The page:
A devil of a good time is had in Noel Coward’s divine comedy Fallen Angels at Brighton’s Theatre Royal this week.
It was one of Coward’s earlier plays (first produced in 1925) and critics at the time felt it was “vulgar, disgusting, outrageous, shocking, nauseating, obscene and degenerate.” Happily or otherwise (depending on your point of view!), Roy Marsden directs with style and sophistication, ensuring that the hilarious piece is firmly removed from a dusty shelf and it fizzes rather than creaks.
In lesser hands this story of two lifelong friends who are thrown into a tizzy after receiving postcards with a promise of a visit from an enigmatic Frenchman with whom both had enjoyed affaires de coeur years earlier could seem dated and dull. But Marsden and the cast of six have clearly had enormous fun staging the play and their enthusiasm is deeply infectious.
What shocked the critics 90 years ago was that two married well-to-do women should be discussing the possibility of rekindling the flame of their pre-marital fling after becoming rather bored with their husbands after 12 years.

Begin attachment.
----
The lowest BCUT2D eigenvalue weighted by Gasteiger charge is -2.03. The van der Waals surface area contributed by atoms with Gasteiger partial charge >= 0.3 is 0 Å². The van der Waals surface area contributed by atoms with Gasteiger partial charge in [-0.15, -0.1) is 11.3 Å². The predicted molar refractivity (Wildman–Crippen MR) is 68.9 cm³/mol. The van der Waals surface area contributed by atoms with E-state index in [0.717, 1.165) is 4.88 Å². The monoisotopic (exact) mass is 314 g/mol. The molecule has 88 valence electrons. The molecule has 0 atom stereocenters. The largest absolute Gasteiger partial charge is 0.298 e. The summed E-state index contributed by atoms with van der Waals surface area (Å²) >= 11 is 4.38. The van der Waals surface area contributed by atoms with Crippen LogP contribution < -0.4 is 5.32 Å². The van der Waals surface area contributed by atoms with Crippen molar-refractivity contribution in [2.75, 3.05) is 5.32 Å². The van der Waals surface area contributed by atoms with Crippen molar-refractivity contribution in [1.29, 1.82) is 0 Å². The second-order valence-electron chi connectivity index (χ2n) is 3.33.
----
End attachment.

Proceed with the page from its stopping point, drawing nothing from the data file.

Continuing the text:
Such matters barely register on the eyelid-batting scale today, but we are treated to two glorious performances by the female leads, Jenny Seagrove and Sara Crowe, and so much audience laughter ensues that we are even in danger of missing some of the lines.
The actresses work brilliantly together as the wives whose emotions run wild at the thought of their former lover re-entering their stale lives. Jenny Seagrove is the more strait-laced, while Sara Crowe is more dizzy and melodramatic – both delivering extraordinary athleticism and exquisite comic timing throughout. Once the champagne corks start popping their inhibitions disappear, culminating in a riotous drunken display involving pineapples, a troublesome telephone, and a game of tennis with trays and profiteroles.
Playing their poor husbands, Tim Wallers and Robin Sebastian are wonderfully prim and suitably outraged, while Philip Battley makes the most of his late appearance in the play as the handsome object of the women’s attentions. Completing the sextet is an excellent Gillian McCafferty as the infuriatingly expert ladies’ maid, well-experienced at everything from playing the piano to dealing with hangovers.
Paul Farnsworth’s beautiful London apartment set is a joy of period decor, though somehow the production manages to extricate itself from being too closely stuck in its original 1920s setting. Instead, it demonstrates Coward’s timeless ability to amuse – and it’s a delight that the cast and the audience alike can enjoy themselves quite so much.